By Andrew McGregor
Tomorrow night the 2015 World Series begins with the Kansas City Royals hosting the New York Mets. For the first time in its 111 year history, this year’s World Series features two expansion teams. While for most baseball fans this is mostly a meaningless footnotes, it’s a reminder of how much the professional sports landscape has changed over the last 50+ years.
While on the surface, Kansas City and New York seem like opposites, their franchise histories indicate they’re actually quite similar. The Royals and Mets characterize a distinct era in baseball history characterized by relocation and expansion. Both teams were founded to appease critics and preserve MLB’s status quo. They’ve also been two of the most successful expansion teams in the postseason.
Relocation and Expansion
During the 1950s, Major League Baseball (MLB) had a relatively small geographic footprint. The 16 major league teams were located in just 10 cities, mostly in the northeast. What’s more, Boston, Chicago, New York, Philadelphia, and St. Louis all had multiple teams. The westernmost team was St. Louis and the southernmost Washington D.C.
This created multiple problems for Major League Baseball. First, several of the teams competed directly with each other for attendance. Next, the limited geography prevented the sport from reaching a wide audience, particularly as Americans began moving West and to the Sun Belt following the Second World War. Finally, the lack of teams across the country prompted challenges to MLB’s antitrust exemptions and discussions about creating new, rival leagues.
These pressures resulted in the movement of several teams during the 1950s and ‘60s. The Braves moved from Boston to Milwaukee in 1953 and then to Atlanta in 1966. Similarly, in 1955 the Athletics moved from Philadelphia to Kansas City and onto Oakland in 1968. The St. Louis Browns became the Baltimore Orioles in 1954. These moves made sense because Boston, Philadelphia, and St. Louis all had multiple teams, and the Braves, Athletics, and Browns struggled to survive. The later moves by the Brooklyn Dodgers and New York Giants to California in 1957, however, represented a more major shift. Both teams were pushed west by deteriorating ballparks and the lure of new markets, but, unlike other relocating clubs, they were also widely popular and successful.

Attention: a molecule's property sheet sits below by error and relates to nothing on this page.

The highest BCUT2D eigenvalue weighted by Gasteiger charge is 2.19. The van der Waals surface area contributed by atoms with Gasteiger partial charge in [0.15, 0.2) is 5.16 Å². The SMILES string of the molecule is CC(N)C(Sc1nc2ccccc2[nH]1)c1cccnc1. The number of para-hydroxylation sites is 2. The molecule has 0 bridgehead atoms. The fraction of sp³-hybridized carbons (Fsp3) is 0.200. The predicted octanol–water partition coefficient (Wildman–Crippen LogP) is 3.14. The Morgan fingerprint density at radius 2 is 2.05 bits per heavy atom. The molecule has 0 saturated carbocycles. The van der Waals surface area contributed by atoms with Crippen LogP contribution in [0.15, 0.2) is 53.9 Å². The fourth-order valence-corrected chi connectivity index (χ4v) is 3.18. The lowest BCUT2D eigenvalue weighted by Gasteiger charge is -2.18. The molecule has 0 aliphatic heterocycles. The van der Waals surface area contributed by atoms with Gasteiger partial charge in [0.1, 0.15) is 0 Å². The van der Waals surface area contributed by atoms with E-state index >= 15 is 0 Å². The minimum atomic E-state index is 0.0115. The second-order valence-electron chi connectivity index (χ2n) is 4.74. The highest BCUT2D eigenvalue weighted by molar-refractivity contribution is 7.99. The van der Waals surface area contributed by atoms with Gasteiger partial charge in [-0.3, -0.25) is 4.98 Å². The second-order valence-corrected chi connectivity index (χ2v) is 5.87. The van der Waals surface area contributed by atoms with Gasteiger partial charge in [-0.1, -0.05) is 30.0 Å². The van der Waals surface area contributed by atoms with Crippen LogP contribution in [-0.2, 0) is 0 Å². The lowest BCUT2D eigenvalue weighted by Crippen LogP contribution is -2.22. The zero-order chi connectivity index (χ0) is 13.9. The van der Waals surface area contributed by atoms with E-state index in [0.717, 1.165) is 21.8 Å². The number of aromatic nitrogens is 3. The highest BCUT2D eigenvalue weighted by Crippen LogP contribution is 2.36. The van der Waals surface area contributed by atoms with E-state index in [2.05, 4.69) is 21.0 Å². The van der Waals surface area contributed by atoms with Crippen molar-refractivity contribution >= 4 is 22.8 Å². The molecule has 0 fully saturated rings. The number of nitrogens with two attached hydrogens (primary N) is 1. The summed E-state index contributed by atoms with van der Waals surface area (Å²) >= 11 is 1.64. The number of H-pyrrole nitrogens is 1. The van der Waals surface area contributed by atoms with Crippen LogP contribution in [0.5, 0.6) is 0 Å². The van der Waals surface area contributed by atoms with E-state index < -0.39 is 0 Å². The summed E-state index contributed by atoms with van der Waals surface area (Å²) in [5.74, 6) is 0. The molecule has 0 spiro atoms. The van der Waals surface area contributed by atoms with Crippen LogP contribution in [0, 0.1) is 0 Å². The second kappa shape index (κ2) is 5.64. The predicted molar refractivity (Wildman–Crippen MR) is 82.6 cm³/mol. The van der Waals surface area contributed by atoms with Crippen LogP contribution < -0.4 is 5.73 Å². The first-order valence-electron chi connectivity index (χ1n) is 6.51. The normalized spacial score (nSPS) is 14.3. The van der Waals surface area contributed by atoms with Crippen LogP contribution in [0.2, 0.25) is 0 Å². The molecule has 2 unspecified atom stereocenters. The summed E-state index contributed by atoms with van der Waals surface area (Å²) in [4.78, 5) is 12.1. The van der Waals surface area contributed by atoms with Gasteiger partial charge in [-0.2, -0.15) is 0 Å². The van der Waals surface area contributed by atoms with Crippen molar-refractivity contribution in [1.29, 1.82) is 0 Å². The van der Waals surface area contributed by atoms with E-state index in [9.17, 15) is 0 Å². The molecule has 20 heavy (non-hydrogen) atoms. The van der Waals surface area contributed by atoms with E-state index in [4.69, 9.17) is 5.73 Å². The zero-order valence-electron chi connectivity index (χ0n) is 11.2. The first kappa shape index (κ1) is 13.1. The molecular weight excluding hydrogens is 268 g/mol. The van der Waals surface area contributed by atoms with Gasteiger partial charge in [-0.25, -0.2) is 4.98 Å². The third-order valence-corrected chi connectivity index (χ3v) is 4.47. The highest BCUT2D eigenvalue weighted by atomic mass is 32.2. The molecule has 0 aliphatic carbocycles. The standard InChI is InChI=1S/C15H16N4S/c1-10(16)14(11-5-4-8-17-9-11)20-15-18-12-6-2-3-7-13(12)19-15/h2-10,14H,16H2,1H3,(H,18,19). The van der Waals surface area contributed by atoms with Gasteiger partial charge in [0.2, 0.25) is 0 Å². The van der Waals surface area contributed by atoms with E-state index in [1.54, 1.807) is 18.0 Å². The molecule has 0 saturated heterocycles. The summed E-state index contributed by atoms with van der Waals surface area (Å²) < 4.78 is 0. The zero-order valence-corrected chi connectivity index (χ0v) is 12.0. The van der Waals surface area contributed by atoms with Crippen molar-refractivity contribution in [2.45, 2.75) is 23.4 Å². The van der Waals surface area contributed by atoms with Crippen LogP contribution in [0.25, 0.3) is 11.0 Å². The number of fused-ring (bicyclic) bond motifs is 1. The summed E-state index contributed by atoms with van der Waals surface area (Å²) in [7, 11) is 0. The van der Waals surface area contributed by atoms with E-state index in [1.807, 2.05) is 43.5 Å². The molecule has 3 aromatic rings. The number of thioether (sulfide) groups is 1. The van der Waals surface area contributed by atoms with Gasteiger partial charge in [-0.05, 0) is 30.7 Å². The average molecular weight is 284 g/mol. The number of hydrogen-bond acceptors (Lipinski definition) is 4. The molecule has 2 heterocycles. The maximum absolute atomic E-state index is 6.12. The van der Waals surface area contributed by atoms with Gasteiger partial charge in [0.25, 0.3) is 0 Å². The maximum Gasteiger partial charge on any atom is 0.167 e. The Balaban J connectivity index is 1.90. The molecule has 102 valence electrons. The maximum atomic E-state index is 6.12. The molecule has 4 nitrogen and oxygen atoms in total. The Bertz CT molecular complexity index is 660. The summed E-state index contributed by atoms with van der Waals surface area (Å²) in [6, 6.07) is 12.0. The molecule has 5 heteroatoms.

Relocation, however, only solved some of the problems. Major League Baseball was still limited in size and growing cities wanted teams. Expansion was needed to ward off threats from emerging rival leagues. The prospect of multiple major leagues scared team owners, who remembered the intense feuds over players, salaries, and attendance from baseball’s early years. Since the Federal League folded in 1915, the National League and American League maintained relative peace and hoped it would to continue.
Congress was concerned, too. According to Benjamin Rader, “one or both houses of congress held hearings on some aspect of baseball” nearly every year between 1951 and 1960. Though they were reluctant to get involved, the congressional hearings frightened Major League Baseball and highlight the severity of the moment.
New York fans were particularly upset. The city lost its two national league teams that both had won World Series in the last 5 years. William Shea and Branch Rickey hoped to fill the void with a new league — the Continental League — with a franchise located in a brand new stadium planned for Queens. Though the Continental League never became a reality, it did motivate Major League Baseball to act.
The expansion era began in 1961, when the American League added two new teams (today’s Texas Rangers and Los Angeles Angels of Anaheim). The National League responded a year later, enfranchising the New York Mets and Houston Colt 45’s (now the Astros).
The Mets were established as an attempt to bring “national league baseball” back to New York. The team intentionally chose orange and blue as its colors to honor the legacies of the Dodgers and Giants. More importantly, however, the Mets were sought as a corrective to the chaotic period of relocation, By creating the Mets, MLB was able to maintain order and appease Shea, Rickey, and the Continental League’s challenges to the status quo.